Sussex close to Nasa deal

August 29, 1997

ELECTRICAL engineers at Sussex University were this week expected to sign a deal with Nasa to design a linear electric motor to help launch spacecraft. The technology could soon help Nasa save millions of pounds in launch costs.

Much of the credit for the motor's development rests with Eric Laithwaite, visiting professor at Sussex.

The device is a conventional motor that is split down the middle and laid out flat, enabling linear rather than rotational motion.

Linear motors are a type of induction motor in which the stationary and revolving parts are straight and parallel to each other rather than being circular and one inside the other as in ordinary induction motors. The first task for the Sussex engineers will be to build an experimental linear motor ten feet in length. The ultimate objective is to build one that stretches over a mile, which it is thought could lift and propel a spacecraft at high speed and shoot it into orbit.

Professor Laithwaite has been pushing the use of the technology to launch spacecraft since the 1960s. He said Nasa was now looking to intensify its launch programme and was keen to move on from the traditional "rocket" launch because of the sheer cost of the fuel they use to achieve orbit.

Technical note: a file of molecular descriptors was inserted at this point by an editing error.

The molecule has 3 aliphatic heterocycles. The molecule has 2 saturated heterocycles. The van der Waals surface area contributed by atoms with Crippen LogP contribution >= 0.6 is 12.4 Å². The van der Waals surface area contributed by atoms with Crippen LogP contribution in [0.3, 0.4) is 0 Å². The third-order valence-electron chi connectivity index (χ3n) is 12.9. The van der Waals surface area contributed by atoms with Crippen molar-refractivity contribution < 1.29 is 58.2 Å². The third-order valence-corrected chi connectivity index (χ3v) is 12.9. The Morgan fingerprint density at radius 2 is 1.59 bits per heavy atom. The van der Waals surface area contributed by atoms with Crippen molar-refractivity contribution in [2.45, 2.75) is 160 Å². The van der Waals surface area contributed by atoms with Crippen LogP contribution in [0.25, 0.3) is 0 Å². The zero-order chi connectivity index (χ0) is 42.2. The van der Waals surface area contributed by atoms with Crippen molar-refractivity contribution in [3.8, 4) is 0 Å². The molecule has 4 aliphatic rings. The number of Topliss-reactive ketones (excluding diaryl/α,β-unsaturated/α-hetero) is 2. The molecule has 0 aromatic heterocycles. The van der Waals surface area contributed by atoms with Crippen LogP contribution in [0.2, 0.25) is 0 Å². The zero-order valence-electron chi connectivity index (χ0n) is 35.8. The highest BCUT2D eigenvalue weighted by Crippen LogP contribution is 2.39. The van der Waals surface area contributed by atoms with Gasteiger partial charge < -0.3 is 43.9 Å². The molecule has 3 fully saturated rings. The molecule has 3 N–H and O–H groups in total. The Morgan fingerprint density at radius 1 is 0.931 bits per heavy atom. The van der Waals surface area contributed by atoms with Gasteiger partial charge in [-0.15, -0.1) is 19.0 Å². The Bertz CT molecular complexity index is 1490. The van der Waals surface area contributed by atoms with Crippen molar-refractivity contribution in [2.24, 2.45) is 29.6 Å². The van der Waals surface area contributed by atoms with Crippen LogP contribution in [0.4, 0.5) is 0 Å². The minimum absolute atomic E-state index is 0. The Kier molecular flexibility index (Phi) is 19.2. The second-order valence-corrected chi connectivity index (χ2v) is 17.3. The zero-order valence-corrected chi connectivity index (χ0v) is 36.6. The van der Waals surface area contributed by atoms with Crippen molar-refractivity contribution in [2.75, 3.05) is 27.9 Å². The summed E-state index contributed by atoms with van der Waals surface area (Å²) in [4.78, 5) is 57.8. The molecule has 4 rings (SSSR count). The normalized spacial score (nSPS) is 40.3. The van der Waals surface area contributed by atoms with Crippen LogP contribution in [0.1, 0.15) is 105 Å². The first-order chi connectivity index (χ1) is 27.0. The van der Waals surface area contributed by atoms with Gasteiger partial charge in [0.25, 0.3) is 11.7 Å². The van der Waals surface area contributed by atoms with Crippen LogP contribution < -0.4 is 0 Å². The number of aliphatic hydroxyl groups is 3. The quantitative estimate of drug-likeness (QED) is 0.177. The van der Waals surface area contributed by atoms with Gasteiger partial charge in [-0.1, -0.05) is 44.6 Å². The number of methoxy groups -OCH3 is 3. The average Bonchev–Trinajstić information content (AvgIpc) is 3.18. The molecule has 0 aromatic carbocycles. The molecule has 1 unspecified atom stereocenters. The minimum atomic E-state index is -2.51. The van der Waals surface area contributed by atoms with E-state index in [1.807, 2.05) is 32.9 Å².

He said: "With a rocket you burn your fuel and you have lost it. Also you have to carry your fuel with you. Two thirds of the total weight of the rocket is burned up as fuel and half of that is simply used in getting the cargo up to 600 mph required to achieve orbit. All you have done to reach that speed is lift fuel."

A shuttle launch rocket weighs about 80 tonnes. Using a linear motor could eliminate the need for 60 tonnes of the fuel-laden first stage, leaving only 20 tonnes of cargo to be propelled into space.

In Professor Laithwaite's design the vehicle has no launch power itself. It would be the linear motor instead that is powered and this would come from safe and cheap mains electricity. The cost per launch would be about Pounds 1,000 compared with the millions of pounds needed to launch conventional rockets, he said.

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